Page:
Letters to the Editor

Puget Sound, Canadians and environmental rhetoric | Federal Way letters

Chris Carrel and his fellow environmental alarmists need to do some basic math and logical analysis ("Car washing: Talkin' dirty," Aug. 5).

It's hard to believe that environmentalists can talk with a straight face and lecture us about the horrors of washing our cars in light of the massive raw dumping of every imaginable pollutant just to our north into Puget Sound. Per a report published by the Sierra Legal Defense Fund, of the 22 cities documented in the report, eight (Victoria, Vancouver, Montreal, Saint John, Halifax, Charlottetown, St. John's and Dawson City) continue to dump some or all of their sewage, either raw and untreated or with primary treatment only, directly into the Sound. Victoria alone dumps more than 9 billion gallons of untreated sewage into the Sound each year. That's over 24 million gallons a day. If the average at-home car wash uses 5 gallons of water, it would require 4.8 million cars in Puget Sound to be washed in a single day to equal that same volume for just one of the cities cited.

If I had a choice, I'd pick the water from my car wash over what our PR savvy hollow green Canadian friends do to the Sound every single day. Victoria's sewage outfalls discharged 9,920 metric tons of oil and grease, 9 metric tons of copper, and 2.5 metric tons of cyanide as well as lead, mercury and silver. Meanwhile, we are led to believe that 190 gallons of gas and oil, 14 pounds of dissolved copper and 400 pounds of nitrogen is reason to spend what must be millions of dollars on a media blitz and mitigation. If there ever were a better example of pure environmental rhetoric and hyperbole, this would be it. 14 pounds of copper is 0.07 percent of what one single city cited in the report dumps into our water. That's an amount 1,417 times larger that what Chris Carrel cites as our guilty burden. The comparative analysis for petroleum is even more insane.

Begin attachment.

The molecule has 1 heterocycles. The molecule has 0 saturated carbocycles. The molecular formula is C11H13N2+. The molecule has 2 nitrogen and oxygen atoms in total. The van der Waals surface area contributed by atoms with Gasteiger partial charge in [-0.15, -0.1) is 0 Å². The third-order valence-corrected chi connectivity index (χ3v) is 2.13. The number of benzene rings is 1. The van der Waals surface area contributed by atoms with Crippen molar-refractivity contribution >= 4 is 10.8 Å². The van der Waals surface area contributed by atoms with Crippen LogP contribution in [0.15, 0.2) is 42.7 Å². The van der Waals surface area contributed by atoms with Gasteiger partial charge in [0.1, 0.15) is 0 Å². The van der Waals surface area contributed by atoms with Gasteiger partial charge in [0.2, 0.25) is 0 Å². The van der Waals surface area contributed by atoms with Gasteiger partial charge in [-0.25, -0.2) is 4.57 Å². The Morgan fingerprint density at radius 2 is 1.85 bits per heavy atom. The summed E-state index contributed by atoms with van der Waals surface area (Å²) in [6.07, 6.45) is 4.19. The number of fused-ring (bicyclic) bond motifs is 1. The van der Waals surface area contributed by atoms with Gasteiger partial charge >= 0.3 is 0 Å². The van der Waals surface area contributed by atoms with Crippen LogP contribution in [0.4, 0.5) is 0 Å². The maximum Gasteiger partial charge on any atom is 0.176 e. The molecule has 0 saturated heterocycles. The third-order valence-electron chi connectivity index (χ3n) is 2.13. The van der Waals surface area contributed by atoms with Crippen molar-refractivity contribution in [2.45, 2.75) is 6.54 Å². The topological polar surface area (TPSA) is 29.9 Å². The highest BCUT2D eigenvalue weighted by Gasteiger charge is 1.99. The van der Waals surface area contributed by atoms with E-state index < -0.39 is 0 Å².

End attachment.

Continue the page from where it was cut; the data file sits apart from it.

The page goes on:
The most telling point in these types of campaigns is that this preposterous imbalance is never pointed out. It's literally and figuratively the largest dirty little secret in the environment community. Wouldn't all this money that spent making us the guilty party be better spent uniting people in applying pressure to our "waterfront neighbors" to stop what ends up on our shore? Please don't tell us that we have to lead by example. Canada is no Third World nation, and while we spend billions putting tertiary treatment in every community, they do nothing and have zero commitment to actually do anything. It's like worrying about the CO2 from a candle while standing next to a 1,000-MW coal-powered power plant. A new term needs to be coined for this type of rhetoric: Environmental Theater.

Scott Lee, Federal Way

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